Pain relief can be available without a prescription. And for centuries, ointments, rubs and liniments have been applied to the skin over painful areas. The topical pain relievers have withstood the tests of time, yet sometimes people overlook their existence. Over time, three basic ingredients have prevailed: the menthol products, the herbal products and the capsaicin products. All are worth trying.
The menthol products give your skin a cold sensation by stimulating the cold sensors in the skin. Over the years, I have heard the best results with a product that delivers cold therapy called Biofreeze. Although the company who produces Biofreeze has a rather simplistic explanation about how it works, all you need to know is that it does work for many people. If you have not tried it, you might be pleasantly surprised when you do.
Topical herbal products utilize a variety of substances used in Eastern medicines. One product that is frequently mentioned by name is Tiger Balm. Some people swear that this stuff is “the bomb” because it helps to relieve their pain. Supposedly, the recipe has been passed down from an ancient Chinese herbalist to a new generation seeking relief. It may work for you, it may not - but it is certainly worth trying.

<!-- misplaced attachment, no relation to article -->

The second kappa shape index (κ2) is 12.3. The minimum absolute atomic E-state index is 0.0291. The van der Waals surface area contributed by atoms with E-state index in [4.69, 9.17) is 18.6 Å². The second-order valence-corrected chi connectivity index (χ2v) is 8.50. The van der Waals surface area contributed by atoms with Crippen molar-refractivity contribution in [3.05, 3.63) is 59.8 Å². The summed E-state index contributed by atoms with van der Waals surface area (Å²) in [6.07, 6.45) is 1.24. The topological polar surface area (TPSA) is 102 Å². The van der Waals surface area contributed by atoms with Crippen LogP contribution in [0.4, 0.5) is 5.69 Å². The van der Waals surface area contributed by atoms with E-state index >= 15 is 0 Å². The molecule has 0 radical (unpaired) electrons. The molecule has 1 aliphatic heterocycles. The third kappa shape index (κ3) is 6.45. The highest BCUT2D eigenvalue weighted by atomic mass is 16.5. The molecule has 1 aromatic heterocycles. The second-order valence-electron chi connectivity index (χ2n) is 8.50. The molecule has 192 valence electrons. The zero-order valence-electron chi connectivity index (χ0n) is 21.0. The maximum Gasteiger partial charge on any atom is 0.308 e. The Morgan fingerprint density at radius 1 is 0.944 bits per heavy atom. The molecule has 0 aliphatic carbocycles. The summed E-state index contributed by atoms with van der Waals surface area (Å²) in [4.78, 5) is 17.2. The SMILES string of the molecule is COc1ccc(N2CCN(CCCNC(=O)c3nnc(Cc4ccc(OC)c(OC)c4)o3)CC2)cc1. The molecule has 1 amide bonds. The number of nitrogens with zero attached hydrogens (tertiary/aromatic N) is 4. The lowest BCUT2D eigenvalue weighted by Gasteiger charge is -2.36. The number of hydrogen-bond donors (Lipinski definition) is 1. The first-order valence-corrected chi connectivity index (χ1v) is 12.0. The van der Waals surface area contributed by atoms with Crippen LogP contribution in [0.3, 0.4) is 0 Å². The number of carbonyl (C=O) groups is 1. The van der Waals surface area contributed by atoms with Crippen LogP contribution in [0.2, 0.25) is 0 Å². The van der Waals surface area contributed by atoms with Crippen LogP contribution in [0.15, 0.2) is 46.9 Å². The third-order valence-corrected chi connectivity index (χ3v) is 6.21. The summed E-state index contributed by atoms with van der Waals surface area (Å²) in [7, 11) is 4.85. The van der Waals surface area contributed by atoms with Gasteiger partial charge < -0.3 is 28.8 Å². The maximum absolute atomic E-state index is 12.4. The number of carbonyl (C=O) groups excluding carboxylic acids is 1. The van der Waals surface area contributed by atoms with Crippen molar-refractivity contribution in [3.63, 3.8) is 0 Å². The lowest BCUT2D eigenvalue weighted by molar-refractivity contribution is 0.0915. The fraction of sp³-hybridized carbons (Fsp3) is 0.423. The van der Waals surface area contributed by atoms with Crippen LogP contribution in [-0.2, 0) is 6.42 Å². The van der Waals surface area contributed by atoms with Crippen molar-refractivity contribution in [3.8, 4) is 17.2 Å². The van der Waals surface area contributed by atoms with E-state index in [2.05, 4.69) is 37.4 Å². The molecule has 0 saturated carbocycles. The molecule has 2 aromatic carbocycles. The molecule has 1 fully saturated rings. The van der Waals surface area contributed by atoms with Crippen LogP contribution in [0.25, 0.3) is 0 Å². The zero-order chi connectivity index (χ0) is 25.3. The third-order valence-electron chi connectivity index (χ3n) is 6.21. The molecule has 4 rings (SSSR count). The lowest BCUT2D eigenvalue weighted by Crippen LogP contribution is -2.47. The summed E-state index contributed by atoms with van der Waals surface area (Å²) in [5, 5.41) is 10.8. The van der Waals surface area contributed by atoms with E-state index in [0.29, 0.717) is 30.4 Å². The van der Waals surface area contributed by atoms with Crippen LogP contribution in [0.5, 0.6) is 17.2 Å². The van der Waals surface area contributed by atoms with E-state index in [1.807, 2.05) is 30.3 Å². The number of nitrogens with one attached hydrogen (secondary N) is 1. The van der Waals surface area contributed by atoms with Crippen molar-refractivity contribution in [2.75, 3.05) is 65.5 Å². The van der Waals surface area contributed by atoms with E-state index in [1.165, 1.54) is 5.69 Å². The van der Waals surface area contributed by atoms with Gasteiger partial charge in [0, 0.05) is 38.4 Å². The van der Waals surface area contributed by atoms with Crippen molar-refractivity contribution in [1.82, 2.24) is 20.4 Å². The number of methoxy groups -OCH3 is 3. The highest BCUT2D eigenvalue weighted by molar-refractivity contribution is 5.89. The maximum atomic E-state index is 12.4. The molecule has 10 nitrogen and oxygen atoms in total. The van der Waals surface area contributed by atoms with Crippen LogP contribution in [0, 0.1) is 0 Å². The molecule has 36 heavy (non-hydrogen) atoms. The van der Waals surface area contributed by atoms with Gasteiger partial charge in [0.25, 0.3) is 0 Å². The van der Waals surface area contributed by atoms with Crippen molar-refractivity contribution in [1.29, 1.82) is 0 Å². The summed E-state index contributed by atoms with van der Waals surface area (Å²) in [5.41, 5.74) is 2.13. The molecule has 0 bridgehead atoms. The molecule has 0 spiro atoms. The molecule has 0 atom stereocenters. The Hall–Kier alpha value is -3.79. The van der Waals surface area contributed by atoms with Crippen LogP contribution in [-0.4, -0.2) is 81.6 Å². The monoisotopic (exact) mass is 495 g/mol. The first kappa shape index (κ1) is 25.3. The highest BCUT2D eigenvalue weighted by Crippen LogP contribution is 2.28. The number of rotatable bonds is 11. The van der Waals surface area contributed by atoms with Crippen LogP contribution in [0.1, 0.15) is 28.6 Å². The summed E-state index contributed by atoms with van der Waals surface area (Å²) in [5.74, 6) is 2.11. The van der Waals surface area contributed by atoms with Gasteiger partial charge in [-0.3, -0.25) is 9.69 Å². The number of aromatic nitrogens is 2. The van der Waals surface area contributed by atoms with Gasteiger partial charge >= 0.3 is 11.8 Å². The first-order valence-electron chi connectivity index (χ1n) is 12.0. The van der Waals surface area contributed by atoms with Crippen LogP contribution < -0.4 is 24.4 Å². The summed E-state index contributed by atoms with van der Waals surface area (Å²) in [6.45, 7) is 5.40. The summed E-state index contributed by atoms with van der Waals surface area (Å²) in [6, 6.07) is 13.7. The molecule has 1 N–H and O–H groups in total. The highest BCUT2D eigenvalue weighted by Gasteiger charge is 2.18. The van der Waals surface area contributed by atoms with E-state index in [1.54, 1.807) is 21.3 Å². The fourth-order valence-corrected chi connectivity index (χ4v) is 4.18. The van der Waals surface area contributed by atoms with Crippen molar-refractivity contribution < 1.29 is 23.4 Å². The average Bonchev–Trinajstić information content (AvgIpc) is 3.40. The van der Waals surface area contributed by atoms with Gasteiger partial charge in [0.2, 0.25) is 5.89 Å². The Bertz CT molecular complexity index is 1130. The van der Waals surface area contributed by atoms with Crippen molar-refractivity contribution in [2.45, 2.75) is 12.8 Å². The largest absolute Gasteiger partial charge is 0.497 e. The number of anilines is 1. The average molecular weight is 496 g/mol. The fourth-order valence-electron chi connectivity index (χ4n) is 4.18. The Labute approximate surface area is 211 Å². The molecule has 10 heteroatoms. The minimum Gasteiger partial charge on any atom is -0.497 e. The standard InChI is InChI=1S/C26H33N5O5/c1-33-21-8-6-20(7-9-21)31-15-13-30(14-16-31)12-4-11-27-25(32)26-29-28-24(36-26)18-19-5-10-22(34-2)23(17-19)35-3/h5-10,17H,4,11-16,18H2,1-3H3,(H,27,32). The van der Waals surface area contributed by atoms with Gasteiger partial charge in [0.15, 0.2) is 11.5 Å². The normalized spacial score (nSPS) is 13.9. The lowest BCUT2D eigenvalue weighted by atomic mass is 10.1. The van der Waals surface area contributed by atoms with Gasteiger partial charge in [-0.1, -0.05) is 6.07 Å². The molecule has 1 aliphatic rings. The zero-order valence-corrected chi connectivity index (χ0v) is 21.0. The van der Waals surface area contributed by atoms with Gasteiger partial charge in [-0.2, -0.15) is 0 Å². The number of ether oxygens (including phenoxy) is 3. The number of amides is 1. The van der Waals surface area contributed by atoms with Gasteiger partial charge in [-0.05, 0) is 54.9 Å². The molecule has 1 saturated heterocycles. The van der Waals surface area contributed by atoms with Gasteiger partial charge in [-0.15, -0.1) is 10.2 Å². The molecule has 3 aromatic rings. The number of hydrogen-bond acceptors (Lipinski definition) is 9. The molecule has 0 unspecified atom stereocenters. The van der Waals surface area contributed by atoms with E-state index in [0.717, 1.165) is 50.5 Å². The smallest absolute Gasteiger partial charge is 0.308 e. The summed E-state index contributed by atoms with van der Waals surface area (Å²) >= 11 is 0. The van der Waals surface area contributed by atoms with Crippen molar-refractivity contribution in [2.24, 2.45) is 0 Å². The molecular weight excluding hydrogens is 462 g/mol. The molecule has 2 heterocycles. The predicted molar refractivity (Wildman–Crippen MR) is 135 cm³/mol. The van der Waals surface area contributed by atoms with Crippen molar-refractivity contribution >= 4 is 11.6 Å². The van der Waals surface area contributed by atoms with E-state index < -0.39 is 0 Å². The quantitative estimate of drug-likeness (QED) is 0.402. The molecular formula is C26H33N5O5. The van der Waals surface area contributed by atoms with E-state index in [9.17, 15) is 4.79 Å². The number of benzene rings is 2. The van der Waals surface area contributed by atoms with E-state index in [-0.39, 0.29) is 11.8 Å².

Last but not least are the products that contain capsaicin, a hot pepper extract. Capsaicin is probably the most widely studied topical pain reliever known to mankind. And many types of products contain Capsaisin, including Icy Hot Arthritis Therapy, Capsin, and Rid-a-Pain (don’t you love that name). The theory behind the irritating hot pepper extract is that when applied, the painful burning sensation actually depletes the pain signal (Substance P) to the point that there is a refractory period of time in which no pain can be felt.1 This theory is like yelling for a long period of time only to lose your voice. In essence, this topical treatment helps to desensitize the pain alarm. But first, you have to get past the initial burn and yelling. This topical is not for everyone, but it really can help conditions like painful diabetic neuropathy2 and herpatic neuralgia. Capsaicin is still studied and utilized to this day, probably because it works for some.
All of these topical pain relievers are available without a prescription and are probably worth trying in certain situations. None of these should be used on open wounds. And all, especially capsaicin, should be applied with care. Not everyone will respond to menthol, herbs, or capsaisin, but you’ll never know unless you try.
Lancet. 1995 Jan 21;345(8943):160-1
Drugs. 2011 Mar 26;71(5):557-89